U.S. Ambassador to Germany Richard Grenell criticized on Friday the level of German defense spending, calling it “offensive” and repeating a threat to withdraw U.S. troops from Germany, the German Press Agency (dpa) reported.
“It is offensive to assume that the U.S. taxpayers will continue to pay for more than 50,000 Americans in Germany, but the Germans get to spend their surplus on domestic programs,” Grenell told the dpa and his statement was later posted on Twitter by the U.S. Embassy in Berlin.
Georgette Mosbacher, U.S. Ambassador to Poland, on Thursday had posted on Twitter that Poland was “fulfilling its payment obligation of two percent of GDP to NATO,” unlike Germany.
Mosbacher added that she “would welcome it if the American troops in Germany came to Poland.”
Back in June, during a visit by Polish President Andrzej Duda to Washington, U.S. President Donald Trump had suggested redeploying U.S. troops from Germany to Poland.
“Many presidents have asked Europe’s largest economy to pay for its own defense. That is a request that has dragged on for many years and many governments,” Grenell told the dpa in reference to the President’s remarks.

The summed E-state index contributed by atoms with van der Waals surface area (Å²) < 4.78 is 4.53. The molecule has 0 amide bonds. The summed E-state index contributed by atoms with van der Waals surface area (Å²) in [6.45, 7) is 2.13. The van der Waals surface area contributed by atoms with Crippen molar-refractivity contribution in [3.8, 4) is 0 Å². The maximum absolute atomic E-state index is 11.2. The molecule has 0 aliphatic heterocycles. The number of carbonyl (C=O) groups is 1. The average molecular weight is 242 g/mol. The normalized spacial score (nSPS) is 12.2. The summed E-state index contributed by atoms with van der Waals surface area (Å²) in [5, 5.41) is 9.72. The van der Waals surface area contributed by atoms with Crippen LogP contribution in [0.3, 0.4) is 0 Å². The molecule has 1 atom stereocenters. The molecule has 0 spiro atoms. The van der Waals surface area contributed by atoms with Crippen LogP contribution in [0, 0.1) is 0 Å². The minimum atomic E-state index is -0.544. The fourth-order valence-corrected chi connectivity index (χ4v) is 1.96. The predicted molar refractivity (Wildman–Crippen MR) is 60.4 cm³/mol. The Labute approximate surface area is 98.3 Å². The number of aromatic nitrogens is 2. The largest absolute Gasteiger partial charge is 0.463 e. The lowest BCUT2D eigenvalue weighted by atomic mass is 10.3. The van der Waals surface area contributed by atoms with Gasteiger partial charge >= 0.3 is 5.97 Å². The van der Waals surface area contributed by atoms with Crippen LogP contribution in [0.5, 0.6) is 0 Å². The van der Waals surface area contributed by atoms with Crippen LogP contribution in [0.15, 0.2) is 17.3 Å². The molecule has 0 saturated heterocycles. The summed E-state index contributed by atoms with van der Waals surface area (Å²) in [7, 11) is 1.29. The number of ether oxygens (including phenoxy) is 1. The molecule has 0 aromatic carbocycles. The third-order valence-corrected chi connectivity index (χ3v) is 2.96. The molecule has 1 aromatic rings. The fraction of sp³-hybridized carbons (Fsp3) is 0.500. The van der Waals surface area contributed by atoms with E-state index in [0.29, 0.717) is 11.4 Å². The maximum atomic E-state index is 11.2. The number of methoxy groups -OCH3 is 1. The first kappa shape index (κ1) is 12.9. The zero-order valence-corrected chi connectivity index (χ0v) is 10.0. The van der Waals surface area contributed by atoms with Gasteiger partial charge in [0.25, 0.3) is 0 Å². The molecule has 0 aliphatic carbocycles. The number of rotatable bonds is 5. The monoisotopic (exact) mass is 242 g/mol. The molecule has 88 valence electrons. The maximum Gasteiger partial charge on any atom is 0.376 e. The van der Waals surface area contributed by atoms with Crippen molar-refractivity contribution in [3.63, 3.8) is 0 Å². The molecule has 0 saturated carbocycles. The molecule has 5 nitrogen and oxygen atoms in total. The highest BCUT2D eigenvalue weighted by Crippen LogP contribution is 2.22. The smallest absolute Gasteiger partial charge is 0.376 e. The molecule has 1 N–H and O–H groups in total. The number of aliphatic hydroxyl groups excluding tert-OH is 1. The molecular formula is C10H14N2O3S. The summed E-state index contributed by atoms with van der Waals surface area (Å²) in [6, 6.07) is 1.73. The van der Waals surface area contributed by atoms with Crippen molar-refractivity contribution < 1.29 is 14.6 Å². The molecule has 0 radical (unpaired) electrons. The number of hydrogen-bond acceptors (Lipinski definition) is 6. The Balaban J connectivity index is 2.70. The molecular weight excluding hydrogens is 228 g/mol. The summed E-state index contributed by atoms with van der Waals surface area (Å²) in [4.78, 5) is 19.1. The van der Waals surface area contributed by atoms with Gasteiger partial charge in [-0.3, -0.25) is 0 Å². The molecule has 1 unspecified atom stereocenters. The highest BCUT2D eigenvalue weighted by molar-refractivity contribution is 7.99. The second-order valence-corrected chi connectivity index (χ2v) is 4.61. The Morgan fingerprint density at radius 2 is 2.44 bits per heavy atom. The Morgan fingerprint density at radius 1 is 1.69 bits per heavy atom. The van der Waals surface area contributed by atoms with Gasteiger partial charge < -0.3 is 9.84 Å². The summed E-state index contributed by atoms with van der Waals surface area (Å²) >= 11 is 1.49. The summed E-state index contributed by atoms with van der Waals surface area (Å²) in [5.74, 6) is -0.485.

Carsten Schneider, first parliamentary director of the German Social Democratic (SPD) parliamentary group, rejected Grenell’s threat.
“These statements are completely inappropriate among allies,” Schneider told the German newspaper Spiegel, adding that Germany would not let itself be blackmailed.
“The American ambassador is apparently not prepared to take note of the fact that Germany has increased its defense spending,” Schneider noted.
The new German Defense Minister Annegret Kramp-Karrenbauer recently stated that “the defense budget must continue to rise” and promised that she would target 1.5 percent spending in 2024.
For 2023, German Minister of Finance Olaf Scholz was planning for defense expenditure to be 1.24 percent of gross domestic product (GDP).
The U.S. ambassador “apparently deliberately disregards the contribution that the Bundeswehr and our soldiers make in dangerous foreign missions, often in countries and regions that have also been destabilized by the U.S. policy of the past decades,” Schneider told Spiegely.
There were currently 35,000 U.S. troops stationed in Germany, with an additional 17,000 U.S. and 12,000 German civilians employed by the U.S. military.
U.S. command centers for its troops in Europe and Africa are located in Stuttgart and the most important U.S. airbase in Europe is in the southwest of Germany.